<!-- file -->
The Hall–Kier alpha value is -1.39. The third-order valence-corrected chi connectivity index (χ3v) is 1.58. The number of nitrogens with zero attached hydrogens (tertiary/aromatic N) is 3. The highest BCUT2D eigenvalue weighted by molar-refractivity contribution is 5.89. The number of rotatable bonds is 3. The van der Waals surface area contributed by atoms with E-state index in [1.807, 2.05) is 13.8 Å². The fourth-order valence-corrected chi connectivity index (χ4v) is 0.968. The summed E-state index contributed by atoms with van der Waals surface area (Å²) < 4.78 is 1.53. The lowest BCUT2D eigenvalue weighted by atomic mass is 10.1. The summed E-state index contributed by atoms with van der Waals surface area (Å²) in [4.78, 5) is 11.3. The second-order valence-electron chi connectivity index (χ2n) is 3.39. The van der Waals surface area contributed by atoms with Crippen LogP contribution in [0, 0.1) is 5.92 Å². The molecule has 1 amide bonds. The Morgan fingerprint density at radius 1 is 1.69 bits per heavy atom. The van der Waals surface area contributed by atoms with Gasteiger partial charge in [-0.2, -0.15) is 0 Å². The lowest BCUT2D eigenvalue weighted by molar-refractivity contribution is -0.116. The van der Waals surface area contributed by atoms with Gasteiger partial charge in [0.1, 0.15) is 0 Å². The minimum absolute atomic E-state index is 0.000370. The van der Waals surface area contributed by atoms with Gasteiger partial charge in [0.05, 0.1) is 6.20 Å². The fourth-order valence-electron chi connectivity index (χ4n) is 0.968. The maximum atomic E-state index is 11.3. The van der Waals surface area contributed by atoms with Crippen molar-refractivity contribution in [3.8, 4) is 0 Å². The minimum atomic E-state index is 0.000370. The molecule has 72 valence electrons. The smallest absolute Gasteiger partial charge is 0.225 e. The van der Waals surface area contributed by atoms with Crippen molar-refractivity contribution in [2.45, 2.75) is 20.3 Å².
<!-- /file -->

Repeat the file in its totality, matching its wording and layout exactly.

The Hall–Kier alpha value is -1.39. The third-order valence-corrected chi connectivity index (χ3v) is 1.58. The number of nitrogens with zero attached hydrogens (tertiary/aromatic N) is 3. The highest BCUT2D eigenvalue weighted by molar-refractivity contribution is 5.89. The number of rotatable bonds is 3. The van der Waals surface area contributed by atoms with E-state index in [1.807, 2.05) is 13.8 Å². The fourth-order valence-corrected chi connectivity index (χ4v) is 0.968. The summed E-state index contributed by atoms with van der Waals surface area (Å²) < 4.78 is 1.53. The lowest BCUT2D eigenvalue weighted by atomic mass is 10.1. The summed E-state index contributed by atoms with van der Waals surface area (Å²) in [4.78, 5) is 11.3. The second-order valence-electron chi connectivity index (χ2n) is 3.39. The van der Waals surface area contributed by atoms with Crippen LogP contribution in [0, 0.1) is 5.92 Å². The molecule has 1 amide bonds. The Morgan fingerprint density at radius 1 is 1.69 bits per heavy atom. The van der Waals surface area contributed by atoms with Gasteiger partial charge in [-0.2, -0.15) is 0 Å². The lowest BCUT2D eigenvalue weighted by molar-refractivity contribution is -0.116. The van der Waals surface area contributed by atoms with Gasteiger partial charge in [0.1, 0.15) is 0 Å². The minimum absolute atomic E-state index is 0.000370. The van der Waals surface area contributed by atoms with Gasteiger partial charge in [0.05, 0.1) is 6.20 Å². The fourth-order valence-electron chi connectivity index (χ4n) is 0.968. The maximum atomic E-state index is 11.3. The van der Waals surface area contributed by atoms with Crippen molar-refractivity contribution in [3.8, 4) is 0 Å². The minimum atomic E-state index is 0.000370. The molecule has 72 valence electrons. The smallest absolute Gasteiger partial charge is 0.225 e. The van der Waals surface area contributed by atoms with Crippen molar-refractivity contribution in [2.45, 2.75) is 20.3 Å².